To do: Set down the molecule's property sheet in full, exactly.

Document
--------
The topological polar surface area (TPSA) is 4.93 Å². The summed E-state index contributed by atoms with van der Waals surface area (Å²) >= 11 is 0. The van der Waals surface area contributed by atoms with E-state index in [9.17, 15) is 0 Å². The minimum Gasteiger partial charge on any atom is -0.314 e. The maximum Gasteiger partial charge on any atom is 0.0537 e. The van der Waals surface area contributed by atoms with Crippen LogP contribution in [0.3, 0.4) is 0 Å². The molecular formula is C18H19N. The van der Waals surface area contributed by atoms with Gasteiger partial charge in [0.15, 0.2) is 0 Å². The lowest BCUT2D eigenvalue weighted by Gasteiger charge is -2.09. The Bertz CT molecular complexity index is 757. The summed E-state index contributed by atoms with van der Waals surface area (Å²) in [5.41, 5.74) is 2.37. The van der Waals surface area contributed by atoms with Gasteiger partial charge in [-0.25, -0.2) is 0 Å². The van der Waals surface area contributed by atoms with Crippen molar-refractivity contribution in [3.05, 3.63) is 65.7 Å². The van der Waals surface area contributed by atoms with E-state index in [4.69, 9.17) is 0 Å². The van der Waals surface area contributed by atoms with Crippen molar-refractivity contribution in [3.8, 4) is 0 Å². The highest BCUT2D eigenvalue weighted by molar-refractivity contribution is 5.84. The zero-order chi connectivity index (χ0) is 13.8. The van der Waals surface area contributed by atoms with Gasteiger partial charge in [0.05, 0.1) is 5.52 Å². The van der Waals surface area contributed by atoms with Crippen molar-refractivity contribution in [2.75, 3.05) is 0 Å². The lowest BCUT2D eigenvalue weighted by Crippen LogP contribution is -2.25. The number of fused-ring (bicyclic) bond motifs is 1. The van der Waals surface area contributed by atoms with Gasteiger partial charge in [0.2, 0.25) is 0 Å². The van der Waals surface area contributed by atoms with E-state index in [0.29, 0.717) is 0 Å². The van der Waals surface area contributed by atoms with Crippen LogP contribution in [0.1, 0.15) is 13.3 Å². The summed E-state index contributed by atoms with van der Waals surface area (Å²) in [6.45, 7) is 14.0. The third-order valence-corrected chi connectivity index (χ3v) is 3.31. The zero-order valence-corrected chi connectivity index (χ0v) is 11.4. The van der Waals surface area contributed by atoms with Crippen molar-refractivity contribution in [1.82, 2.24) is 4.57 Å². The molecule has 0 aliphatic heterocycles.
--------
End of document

The topological polar surface area (TPSA) is 4.93 Å². The summed E-state index contributed by atoms with van der Waals surface area (Å²) >= 11 is 0. The van der Waals surface area contributed by atoms with E-state index in [9.17, 15) is 0 Å². The minimum Gasteiger partial charge on any atom is -0.314 e. The maximum Gasteiger partial charge on any atom is 0.0537 e. The van der Waals surface area contributed by atoms with Crippen LogP contribution in [0.3, 0.4) is 0 Å². The molecular formula is C18H19N. The van der Waals surface area contributed by atoms with Gasteiger partial charge in [0.15, 0.2) is 0 Å². The lowest BCUT2D eigenvalue weighted by Gasteiger charge is -2.09. The Bertz CT molecular complexity index is 757. The summed E-state index contributed by atoms with van der Waals surface area (Å²) in [5.41, 5.74) is 2.37. The van der Waals surface area contributed by atoms with Gasteiger partial charge in [-0.25, -0.2) is 0 Å². The van der Waals surface area contributed by atoms with Crippen molar-refractivity contribution in [3.05, 3.63) is 65.7 Å². The van der Waals surface area contributed by atoms with E-state index in [4.69, 9.17) is 0 Å². The van der Waals surface area contributed by atoms with Crippen molar-refractivity contribution in [3.8, 4) is 0 Å². The highest BCUT2D eigenvalue weighted by molar-refractivity contribution is 5.84. The zero-order chi connectivity index (χ0) is 13.8. The van der Waals surface area contributed by atoms with Gasteiger partial charge in [0.05, 0.1) is 5.52 Å². The van der Waals surface area contributed by atoms with Crippen molar-refractivity contribution in [2.75, 3.05) is 0 Å². The lowest BCUT2D eigenvalue weighted by Crippen LogP contribution is -2.25. The number of fused-ring (bicyclic) bond motifs is 1. The van der Waals surface area contributed by atoms with Gasteiger partial charge in [0.2, 0.25) is 0 Å². The van der Waals surface area contributed by atoms with E-state index in [0.29, 0.717) is 0 Å². The van der Waals surface area contributed by atoms with Crippen LogP contribution in [0.1, 0.15) is 13.3 Å². The summed E-state index contributed by atoms with van der Waals surface area (Å²) in [6.45, 7) is 14.0. The third-order valence-corrected chi connectivity index (χ3v) is 3.31. The zero-order valence-corrected chi connectivity index (χ0v) is 11.4. The van der Waals surface area contributed by atoms with Crippen molar-refractivity contribution in [1.82, 2.24) is 4.57 Å². The molecule has 0 aliphatic heterocycles.